RAMALLAH, West Bank — Palestinians who live within the Green Line (Israel) are exposed increasingly to violence in their towns and villages. On May 28, Samar al-Khatib from Jaffa was killed and her friend wounded after their vehicle was shot at near Rishon LeZion. Abdul Salam Azba was shot May 26 by unknown men in front of his house in Qalansawe city.
A week earlier, two other violent crimes took place. On May 17, a man in Jaffa killed his two sisters, Noura and Hayat Moulouk, claiming they were dishonoring the family. On May 16, a woman in her 50s and her daughter were stabbed by an unknown person in Tiberias.
Violence and murder have run rampant in Palestinian communities in Israel. Naila Awwad, the director of the Association of Women Against Violence in Israel, blames the Israeli security institutions for these crimes. She told Al-Monitor, “The Palestinians live as a national minority in these areas and suffer discrimination and marginalization. We believe Israeli security institutions do not care about uncontrolled weapons and the pursuit and punishment of murderers.”
Awwad said that the murder of the Moulouk sisters could have been expected, because the killer had been in jail and was accused of violence and of being a threat to citizens. Local reports also stated that he had psychological problems, but the police ignored this and released him despite the family’s complaints about his fierce behavior.
Statistics collected by the Aman Center show that 25 murders among Arab Israelis have been reported since the beginning of 2018, including four murders in Jaffa in May, three of whom were women. In addition to the Moulouk sisters and Khatib, Rami Fatayarji was shot in al-Ajami neighborhood May 13.
Crime rates are on the rise in the Arab cities and villages in Israel. In 2015, the Aman Center reported 58 murders — 14 of those women. This figure rose to 64 murders including 10 women in 2016, and reached 72 murders including 10 women in 2017. Most of the killings were committed using firearms.
Palestinian towns and municipalities within the Green Line are witnessing social and political protests against violence and the Israeli authorities’ slackening in fighting them. Dozens of political activists and civil society associations participated May 17 in a protest in Nazareth to denounce the violence against women. On May 6, a convoy of cars took off from the city of Umm al-Fahm toward the office of Israeli Prime Minister Benjamin Netanyahu in Jerusalem to ask him to fight crime and the spread of weapons.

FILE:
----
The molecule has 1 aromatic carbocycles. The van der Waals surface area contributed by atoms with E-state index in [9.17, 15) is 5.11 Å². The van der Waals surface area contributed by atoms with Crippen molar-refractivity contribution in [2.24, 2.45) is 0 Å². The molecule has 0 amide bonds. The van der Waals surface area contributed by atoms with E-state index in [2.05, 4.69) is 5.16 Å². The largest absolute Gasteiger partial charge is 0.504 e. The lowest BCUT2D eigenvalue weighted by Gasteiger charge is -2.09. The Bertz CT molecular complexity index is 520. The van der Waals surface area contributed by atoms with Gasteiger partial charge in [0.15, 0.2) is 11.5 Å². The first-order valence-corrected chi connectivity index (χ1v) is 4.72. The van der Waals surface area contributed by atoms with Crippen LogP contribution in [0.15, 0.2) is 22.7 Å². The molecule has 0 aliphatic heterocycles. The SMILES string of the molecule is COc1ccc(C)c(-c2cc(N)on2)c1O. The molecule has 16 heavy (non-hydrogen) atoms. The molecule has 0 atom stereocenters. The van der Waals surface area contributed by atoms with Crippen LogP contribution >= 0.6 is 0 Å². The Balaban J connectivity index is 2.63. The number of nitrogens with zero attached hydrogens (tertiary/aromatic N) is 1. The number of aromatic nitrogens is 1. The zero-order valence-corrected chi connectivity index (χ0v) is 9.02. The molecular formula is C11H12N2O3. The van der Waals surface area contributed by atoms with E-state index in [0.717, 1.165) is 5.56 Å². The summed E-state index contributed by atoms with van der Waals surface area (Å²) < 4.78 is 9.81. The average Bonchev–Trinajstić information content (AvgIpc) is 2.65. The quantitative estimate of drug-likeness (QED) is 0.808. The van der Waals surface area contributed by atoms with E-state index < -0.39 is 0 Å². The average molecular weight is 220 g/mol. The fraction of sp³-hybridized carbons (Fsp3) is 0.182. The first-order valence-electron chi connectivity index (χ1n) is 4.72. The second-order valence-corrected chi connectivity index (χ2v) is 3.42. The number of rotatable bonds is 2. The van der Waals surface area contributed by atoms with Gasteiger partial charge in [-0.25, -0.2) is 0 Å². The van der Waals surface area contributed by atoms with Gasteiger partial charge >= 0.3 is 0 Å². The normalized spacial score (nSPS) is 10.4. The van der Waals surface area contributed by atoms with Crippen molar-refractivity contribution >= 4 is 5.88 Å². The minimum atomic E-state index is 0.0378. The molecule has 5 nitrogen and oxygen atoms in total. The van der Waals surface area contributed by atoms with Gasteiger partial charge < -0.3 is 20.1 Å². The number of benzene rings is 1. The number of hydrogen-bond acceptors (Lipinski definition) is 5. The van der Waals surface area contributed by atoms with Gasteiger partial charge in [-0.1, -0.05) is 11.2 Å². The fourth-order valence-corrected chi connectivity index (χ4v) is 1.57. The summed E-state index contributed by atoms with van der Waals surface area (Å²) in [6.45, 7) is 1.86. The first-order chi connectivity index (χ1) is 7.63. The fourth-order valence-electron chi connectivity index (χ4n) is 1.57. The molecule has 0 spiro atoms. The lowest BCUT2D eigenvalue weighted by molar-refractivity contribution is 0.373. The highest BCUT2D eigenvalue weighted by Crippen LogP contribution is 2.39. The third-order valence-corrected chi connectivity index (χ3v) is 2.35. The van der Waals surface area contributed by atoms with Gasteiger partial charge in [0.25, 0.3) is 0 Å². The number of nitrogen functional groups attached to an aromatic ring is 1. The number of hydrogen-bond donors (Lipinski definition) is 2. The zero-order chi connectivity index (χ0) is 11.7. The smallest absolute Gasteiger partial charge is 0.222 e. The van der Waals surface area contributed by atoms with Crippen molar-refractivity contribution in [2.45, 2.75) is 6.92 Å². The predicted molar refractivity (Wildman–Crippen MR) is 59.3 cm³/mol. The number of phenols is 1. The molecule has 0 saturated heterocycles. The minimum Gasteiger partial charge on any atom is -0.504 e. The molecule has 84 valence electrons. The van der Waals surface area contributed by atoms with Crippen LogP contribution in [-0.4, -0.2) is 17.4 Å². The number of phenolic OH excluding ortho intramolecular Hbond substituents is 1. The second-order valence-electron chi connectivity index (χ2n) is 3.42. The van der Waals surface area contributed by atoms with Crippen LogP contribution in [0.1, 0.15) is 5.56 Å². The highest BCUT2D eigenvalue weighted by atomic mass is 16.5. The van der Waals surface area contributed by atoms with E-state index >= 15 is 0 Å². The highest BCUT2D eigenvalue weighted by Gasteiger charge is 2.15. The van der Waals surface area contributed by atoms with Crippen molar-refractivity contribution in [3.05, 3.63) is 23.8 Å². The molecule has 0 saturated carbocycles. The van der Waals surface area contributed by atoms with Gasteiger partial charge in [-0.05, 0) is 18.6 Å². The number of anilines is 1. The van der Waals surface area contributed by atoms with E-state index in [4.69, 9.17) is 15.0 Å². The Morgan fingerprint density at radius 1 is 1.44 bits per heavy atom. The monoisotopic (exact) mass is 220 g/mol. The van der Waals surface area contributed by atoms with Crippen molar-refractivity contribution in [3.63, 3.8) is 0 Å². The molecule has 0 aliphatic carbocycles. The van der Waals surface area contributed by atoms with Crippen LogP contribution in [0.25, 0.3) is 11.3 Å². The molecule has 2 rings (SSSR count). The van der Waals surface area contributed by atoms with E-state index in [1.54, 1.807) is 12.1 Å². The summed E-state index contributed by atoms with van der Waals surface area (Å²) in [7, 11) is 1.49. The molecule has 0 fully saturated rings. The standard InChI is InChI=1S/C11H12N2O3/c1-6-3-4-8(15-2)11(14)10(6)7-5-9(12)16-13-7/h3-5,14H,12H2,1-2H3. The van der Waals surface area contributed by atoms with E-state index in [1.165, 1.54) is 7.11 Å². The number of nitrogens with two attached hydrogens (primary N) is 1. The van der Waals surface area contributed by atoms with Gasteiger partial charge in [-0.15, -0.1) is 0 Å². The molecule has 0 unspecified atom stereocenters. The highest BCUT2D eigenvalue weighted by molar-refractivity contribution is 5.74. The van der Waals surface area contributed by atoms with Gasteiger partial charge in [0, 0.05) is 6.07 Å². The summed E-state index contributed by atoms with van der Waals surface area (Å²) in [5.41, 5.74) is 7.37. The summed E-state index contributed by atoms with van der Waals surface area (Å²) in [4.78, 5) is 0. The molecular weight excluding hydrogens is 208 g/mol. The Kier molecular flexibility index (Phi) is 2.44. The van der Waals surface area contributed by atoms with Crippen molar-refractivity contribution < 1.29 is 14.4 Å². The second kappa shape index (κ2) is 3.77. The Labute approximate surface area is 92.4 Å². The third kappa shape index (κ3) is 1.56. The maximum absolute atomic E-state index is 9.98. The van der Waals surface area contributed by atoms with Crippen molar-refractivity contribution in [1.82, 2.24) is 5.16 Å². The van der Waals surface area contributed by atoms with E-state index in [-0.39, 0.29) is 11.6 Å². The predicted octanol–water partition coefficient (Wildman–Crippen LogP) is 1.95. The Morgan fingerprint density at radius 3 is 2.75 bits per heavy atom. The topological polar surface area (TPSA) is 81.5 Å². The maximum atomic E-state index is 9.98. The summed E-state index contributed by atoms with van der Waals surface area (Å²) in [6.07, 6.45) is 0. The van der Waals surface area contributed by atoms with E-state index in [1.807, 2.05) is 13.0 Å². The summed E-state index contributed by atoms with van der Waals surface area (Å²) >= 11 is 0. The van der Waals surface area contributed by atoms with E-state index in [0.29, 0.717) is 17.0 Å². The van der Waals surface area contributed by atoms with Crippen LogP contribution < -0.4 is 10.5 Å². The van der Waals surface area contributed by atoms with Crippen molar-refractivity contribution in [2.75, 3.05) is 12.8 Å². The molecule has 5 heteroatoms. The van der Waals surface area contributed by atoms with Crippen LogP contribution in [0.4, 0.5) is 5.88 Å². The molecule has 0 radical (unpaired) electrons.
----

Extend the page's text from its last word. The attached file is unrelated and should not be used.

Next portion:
The head of the Israeli Knesset’s Committee on the Status of Women and Gender Equality, Knesset member Aida Touma, told Al-Monitor that crimes run rampant in Arab villages and cities because the Israeli Police are unwilling to stop the criminals and investigate the crimes properly.
She said that 70% of murder cases that were committed in the past years in Arab communities in Israel have not been solved, with the perpetrators still at large.
Touma accused Israeli security forces of turning a blind eye to the spread of weapons, saying, “They do not want real weapons control because they know weapons are used against Palestinians. If they had any doubt weapons would be directed at the Jews, they would have turned our villages upside down to confiscate these arms.”
According to Arab 48 statistics based on official data, the presence of weapons in Palestinian communities in Israel is on the rise. In Israel, there are 400,000 unlicensed weapons, 80% of which are found in Palestinian communities.
Touma added, “Gangs in Palestinian society attract youths to join their ranks because of poverty, unemployment and lack of job opportunities. Youths are lured to make a quick buck.”
Director of Aman Center Reda Jaber told Al-Monitor, “The Palestinian communities in Israel have lost control because they are part of an Israeli system and don't have any power to impose order. The Israeli authorities do not enter Palestinian towns [and neighborhoods in mixed Jewish-Palestinian cities] to eliminate crime and fight violence.”
Jaber added, “Organized crime gangs in society are deep-rooted, and they control part of our lives. They sometimes interfere to solve disputes between people to get money and social status. They have become influential and dominant.”
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